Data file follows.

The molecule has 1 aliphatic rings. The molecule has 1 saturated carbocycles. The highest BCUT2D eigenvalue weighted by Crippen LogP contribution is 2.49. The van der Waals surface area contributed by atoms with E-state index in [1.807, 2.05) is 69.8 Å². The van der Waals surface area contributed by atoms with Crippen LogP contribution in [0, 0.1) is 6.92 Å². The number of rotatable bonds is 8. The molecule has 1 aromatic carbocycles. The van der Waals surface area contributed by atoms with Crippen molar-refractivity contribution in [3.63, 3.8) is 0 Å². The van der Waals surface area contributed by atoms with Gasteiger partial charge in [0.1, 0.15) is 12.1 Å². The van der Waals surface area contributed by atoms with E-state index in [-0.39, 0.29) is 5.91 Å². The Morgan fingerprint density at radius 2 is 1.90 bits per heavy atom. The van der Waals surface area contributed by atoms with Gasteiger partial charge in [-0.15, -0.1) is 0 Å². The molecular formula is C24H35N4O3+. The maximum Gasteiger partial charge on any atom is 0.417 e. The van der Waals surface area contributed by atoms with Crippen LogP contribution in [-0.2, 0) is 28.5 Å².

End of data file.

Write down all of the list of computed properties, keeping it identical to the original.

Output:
The molecule has 1 aliphatic rings. The molecule has 1 saturated carbocycles. The highest BCUT2D eigenvalue weighted by Crippen LogP contribution is 2.49. The van der Waals surface area contributed by atoms with E-state index in [1.807, 2.05) is 69.8 Å². The van der Waals surface area contributed by atoms with Crippen LogP contribution in [0, 0.1) is 6.92 Å². The number of rotatable bonds is 8. The molecule has 1 aromatic carbocycles. The van der Waals surface area contributed by atoms with Crippen molar-refractivity contribution in [3.63, 3.8) is 0 Å². The van der Waals surface area contributed by atoms with Gasteiger partial charge in [0.1, 0.15) is 12.1 Å². The van der Waals surface area contributed by atoms with E-state index in [-0.39, 0.29) is 5.91 Å². The Morgan fingerprint density at radius 2 is 1.90 bits per heavy atom. The van der Waals surface area contributed by atoms with Gasteiger partial charge in [-0.15, -0.1) is 0 Å². The molecular formula is C24H35N4O3+. The maximum Gasteiger partial charge on any atom is 0.417 e. The van der Waals surface area contributed by atoms with Crippen LogP contribution in [-0.2, 0) is 28.5 Å².